Results: The comparison demonstrated that the images augmented from transfer learning method not only recovered more detailed information in lung area but also had more uniform pixel value than basic U-net images when comparing to the ground truth. In addition, two transfer learning methods, whole-layers fine-tuning and layer-freezing method, and two training method, sequential training and all data training, were compared to each other, and all data training with layer-freezing method was found to be time-efficient with training time as short as 10 minutes. In the study of projection number’s effect, transfer-learning augmented CBCT images reconstructed from as low as 90 projection out of 900 projections showed its improvement from U-net augmented images.

Conclusion: Overall, transfer learning based image augmentation method is efficient and effective on improving image qualities of augmented under-sampled 3D/4D-CBCT images from traditional deep-learning methods. Given its relatively fast computational speeds and great performance, it can be very valuable for 4D image guided radiation therapy.

Item Open Access Learning to Transfer Knowledge from Multiple Sources of Electrophysiological Signals(2020) Li, YitongDeep learning methods have shown unparalleled performance when trained on vast amounts of diverse labeled training data, often collected at great cost. In many contexts, we have lots of labeled examples but only a few individuals, can be thought of as “little big data,” where we would like to take advantage of the large number of samples while still being cognizant of the fact that the number of observed groups is small. This problem is often known as domain adaptation or transfer learning.

In this dissertation, I will cover four major topics. Electroencephalography (EEG) and Local Field Potential (LFP) signals are “big” in terms of the size of recorded data but rarely have sufficient labels required to train complex models. Furthermore, they are collected from limited number of individuals. The first topic I will introduce an interpretable neuro model for electrophysiological signals and explain why transfer learning helps in real situations.

In the following two topics, I will expand the discussion of transfer learning problem with two real and challenging setups. Since data outliers will always exist in practice, many of the sources may be irrelevant to the target task, so ignoring the structure of the dataset is detrimental. Learning domain relationships are often insightful in their own right, and they allow domains to share strength without interference from irrelevant data. On top of the problems of outliers, label shift, where the percentage of data in each class is different between domains, is also essential for transfer learning.

Transfer learning needs target sample during the training stage, while this requirement may not be satisfied in practice. The last topic discusses the situation on generalizing a trained model on unseen testing samples, where each training domain has a unique classifier and each test data point is predicted by an admixture over the different domain classifiers.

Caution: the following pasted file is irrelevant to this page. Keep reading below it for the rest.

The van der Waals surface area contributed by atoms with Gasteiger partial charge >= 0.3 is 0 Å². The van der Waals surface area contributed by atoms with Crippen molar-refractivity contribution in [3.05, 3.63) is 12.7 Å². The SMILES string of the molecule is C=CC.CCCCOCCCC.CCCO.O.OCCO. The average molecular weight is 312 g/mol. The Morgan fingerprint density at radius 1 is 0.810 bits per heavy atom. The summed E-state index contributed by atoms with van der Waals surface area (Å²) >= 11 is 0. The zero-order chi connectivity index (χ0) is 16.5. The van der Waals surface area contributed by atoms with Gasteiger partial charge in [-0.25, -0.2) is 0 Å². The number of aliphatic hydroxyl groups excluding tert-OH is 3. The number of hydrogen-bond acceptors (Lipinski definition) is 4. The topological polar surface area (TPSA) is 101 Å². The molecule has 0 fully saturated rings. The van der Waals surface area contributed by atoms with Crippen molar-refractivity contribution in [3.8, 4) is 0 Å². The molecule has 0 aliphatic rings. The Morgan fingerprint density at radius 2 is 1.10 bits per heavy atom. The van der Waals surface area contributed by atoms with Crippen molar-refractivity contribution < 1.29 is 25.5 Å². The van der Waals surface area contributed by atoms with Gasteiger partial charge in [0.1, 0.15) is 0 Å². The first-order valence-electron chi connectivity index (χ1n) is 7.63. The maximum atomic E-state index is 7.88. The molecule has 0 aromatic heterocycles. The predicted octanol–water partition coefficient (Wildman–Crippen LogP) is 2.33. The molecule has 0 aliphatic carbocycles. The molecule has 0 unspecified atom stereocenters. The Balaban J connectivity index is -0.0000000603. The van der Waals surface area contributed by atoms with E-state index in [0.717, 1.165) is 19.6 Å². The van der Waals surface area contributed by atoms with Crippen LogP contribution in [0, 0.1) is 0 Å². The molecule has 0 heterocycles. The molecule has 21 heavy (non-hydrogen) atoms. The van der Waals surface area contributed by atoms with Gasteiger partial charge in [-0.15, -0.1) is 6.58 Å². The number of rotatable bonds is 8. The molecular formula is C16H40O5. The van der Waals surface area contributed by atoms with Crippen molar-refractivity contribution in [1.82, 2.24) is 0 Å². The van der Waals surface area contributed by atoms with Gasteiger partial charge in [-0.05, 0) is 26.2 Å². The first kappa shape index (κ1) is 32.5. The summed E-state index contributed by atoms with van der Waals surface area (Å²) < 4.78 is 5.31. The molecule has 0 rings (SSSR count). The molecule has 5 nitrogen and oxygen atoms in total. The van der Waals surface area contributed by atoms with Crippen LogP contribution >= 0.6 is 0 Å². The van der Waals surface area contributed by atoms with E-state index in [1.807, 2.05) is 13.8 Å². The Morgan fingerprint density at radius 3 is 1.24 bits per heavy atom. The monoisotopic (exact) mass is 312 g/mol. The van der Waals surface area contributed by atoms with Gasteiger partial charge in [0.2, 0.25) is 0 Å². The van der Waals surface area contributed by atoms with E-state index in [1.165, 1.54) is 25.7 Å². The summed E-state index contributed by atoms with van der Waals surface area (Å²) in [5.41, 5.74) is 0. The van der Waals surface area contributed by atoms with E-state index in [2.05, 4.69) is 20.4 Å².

Item Open Access Modeling and Methodological Advances in Causal Inference(2021) Zeng, ShuxiThis thesis presents several novel modeling or methodological advancements to causal inference. First, we investigate the use of propensity score weighting in the randomized trials for covariate adjustment. We introduce the class of balancing weights and study its theoretical property. We demonstrate that it is asymptotically equivalent to the analysis of covariance (ANCOVA) and derive the closed-form variance estimator. We further recommend the overlap weighting estimator based on its semiparametric efficiency and good finite-sample performance. Next, we focus on comparative effectiveness studies with survival outcomes. As opposed to the approach coupling with a Cox proportional hazards model, we follow an ``once for all'' approach and construct pseudo-observations of the censored outcomes. We study the theoretical property of propensity score weighting estimator based on pseudo-observations and provide closed-form variance estimators. The third contribution lies in the domain of causal mediation analysis, which studies how much of the treatment effect is mediated or explained through a given intermediate variable. The existing approaches are not directly applicable to scenario where both the mediator and outcome are measured on the sparse and irregular time grids. We propose a causal mediation framework by treating the sparse and irregular data as realizations of smooth processes and provide the assumptions for nonparametric identifications. We also provide a functional principal component analysis (FPCA) approach for estimation and carries out inference with a Bayesian paradigm. Furthermore, we study how to achieve double robustness with machine learning approaches. We develop a new algorithm that learns the double-robust representations in observational studies. The proposed method can learn the low-dimensional representations as well as the balancing weights simultaneously. Lastly, we study how to build a robust prediction model by exploiting the causal relationships. From a causal perspective, we argue robust models should capture the stable causal relationships as opposed to the spurious correlations. We propose a causal transfer random forest method learning the stable causal relationships efficiently from a large scale of observational data and a small amount of randomized data. We provide theoretical justifications and validate the algorithm empirically with synthetic experiments and real world prediction tasks.